* * * * * *
Maisie's getting back to work. I'm still not up to much riding, so on Sunday when my daughter isn't at the barn, I just went there and groomed and then did some in-hand and leading work with Maisie outside. There were horses in the big outdoor ring, so we went to the small outdoor which is adjacent and did some in-hand lateral work and also some backing. I switched bits - when my daughter rode her Saturday she was very bracy in the KK double-jointed with lozenge - and we're now using a version of this Mylar high port, although without the slots to attach the headstall and reins as we don't want the mild leverage effect. This bit is very stable - it really doesn't bend at the ends of the roller. When I put it on Maisie, she carried it well even when the headstall was still too loose, and her mouth was quiet, and stayed quiet when I moved the headstall up a couple of holes.
While we were in the small outdoor, we did some standing around just observing things - this was the first time she'd been out there and she was pretty relaxed. Then we did some backing. She wasn't really doing it correctly at first - just rushing backwards with her poll flexed, but there wasn't any real softness through her neck and back. We has to work for a while to begin to get that. I got a few nice, soft steps a couple of times and then we were done. I'm sure some of the hunter/jumper folks in the next ring thought I was crazy, but they'll get used to us and how we do our work, I expect.
Yesterday, since Maisie was staying perfectly sound, my daughter got in a good ride on her - I was there to watch. First I let her loose in the indoor to have a bit of a run - she was more energetic than she's been. We saddled her up, and after some warming up at the walk, they moved up to the trot. Maisie wanted to rush - that's her normal evasion - and my daughter worked on redirecting her energy in circles, but she was still pretty excited, even offering up dropping her shoulder to the inside, particularly to the left, and some crowhops. My daughter got off, we took the bridle off and had her self-exercise a bit more. Then back on - this time it went better - no crowhops. Maisie was pretty out of shape - lots of huffing and puffing and she got sweaty even though it was cool. They continued to work in one direction until she was able to go around a full large circle at one end of the ring without rushing. Then she got a good loose rein walking break to signal her that that's what we were looking for.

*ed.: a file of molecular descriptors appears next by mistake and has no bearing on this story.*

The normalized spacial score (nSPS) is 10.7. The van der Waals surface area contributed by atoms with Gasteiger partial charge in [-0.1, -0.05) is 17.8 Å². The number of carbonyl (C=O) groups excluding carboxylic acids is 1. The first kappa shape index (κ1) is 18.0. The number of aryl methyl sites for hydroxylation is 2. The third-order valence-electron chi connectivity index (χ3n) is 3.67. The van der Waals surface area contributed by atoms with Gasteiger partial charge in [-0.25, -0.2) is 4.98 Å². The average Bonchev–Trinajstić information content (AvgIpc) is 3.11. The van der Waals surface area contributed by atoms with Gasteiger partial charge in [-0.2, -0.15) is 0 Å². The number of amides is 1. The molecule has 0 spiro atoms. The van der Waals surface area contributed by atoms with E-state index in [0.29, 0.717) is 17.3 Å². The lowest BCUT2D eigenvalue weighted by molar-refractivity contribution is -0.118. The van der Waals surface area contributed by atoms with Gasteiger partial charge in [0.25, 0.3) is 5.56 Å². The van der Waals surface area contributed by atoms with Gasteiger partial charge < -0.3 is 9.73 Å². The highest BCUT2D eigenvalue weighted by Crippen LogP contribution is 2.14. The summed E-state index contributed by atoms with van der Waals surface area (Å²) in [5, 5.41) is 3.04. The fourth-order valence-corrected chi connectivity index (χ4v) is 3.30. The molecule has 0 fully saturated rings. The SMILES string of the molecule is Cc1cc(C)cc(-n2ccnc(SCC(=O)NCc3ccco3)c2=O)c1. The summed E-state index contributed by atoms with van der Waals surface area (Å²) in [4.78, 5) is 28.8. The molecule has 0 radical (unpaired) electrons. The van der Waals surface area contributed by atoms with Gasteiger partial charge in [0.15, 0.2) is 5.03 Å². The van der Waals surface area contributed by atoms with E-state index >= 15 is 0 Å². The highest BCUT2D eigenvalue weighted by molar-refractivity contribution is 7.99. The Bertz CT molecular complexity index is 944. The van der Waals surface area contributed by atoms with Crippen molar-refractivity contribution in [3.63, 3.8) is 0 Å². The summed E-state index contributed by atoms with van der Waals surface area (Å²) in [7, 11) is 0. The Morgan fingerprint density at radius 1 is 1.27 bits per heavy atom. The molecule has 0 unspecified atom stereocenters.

And here's what I think was the critical thing. My daughter asked her to do the same thing in the other direction, rather than stopping there. It didn't take as long, and my daughter said that Maisie was much more engaged mentally - not just rushing even when she was moving her feet too fast - and that she was listening and responding. She got the big circle with no rushing, and they were done.
It was a very good session. Being persistent enough to complete the specific work you have in mind - we wanted one big circle in each direction at an appropriate pace (the whole arena would have been too much for the first day at her level of un-fitness) - is so important. I sometimes failed to do that out of frustration in my ring work, and working on the trail really didn't do much as our maneuvering options were so limited. Being able to do consistent daily work is going to make a big difference - I think she's going to come right along and be the good riding horse I know she is, once again. My daughter's going to give her a good ride every morning except Sunday, and then I'll ride her in the afternoon. Initially, until my back is fully recovered, my daughter will have to help me tack up - I can't tighten a girth - and I'll only be able to walk, but that's OK - she can stretch and relax and we can do some lateral work and backing work. And soon, I can be reinforcing the things my daughter works on in the morning. I'm actually looking forward to riding again as I can see a way forward.
* * * * * *
The new header is Norman the pony in his last show season with my younger daughter - his show name was 14 Karat and as you can see he was a superstar. He is also enjoying his retirement in Tennessee.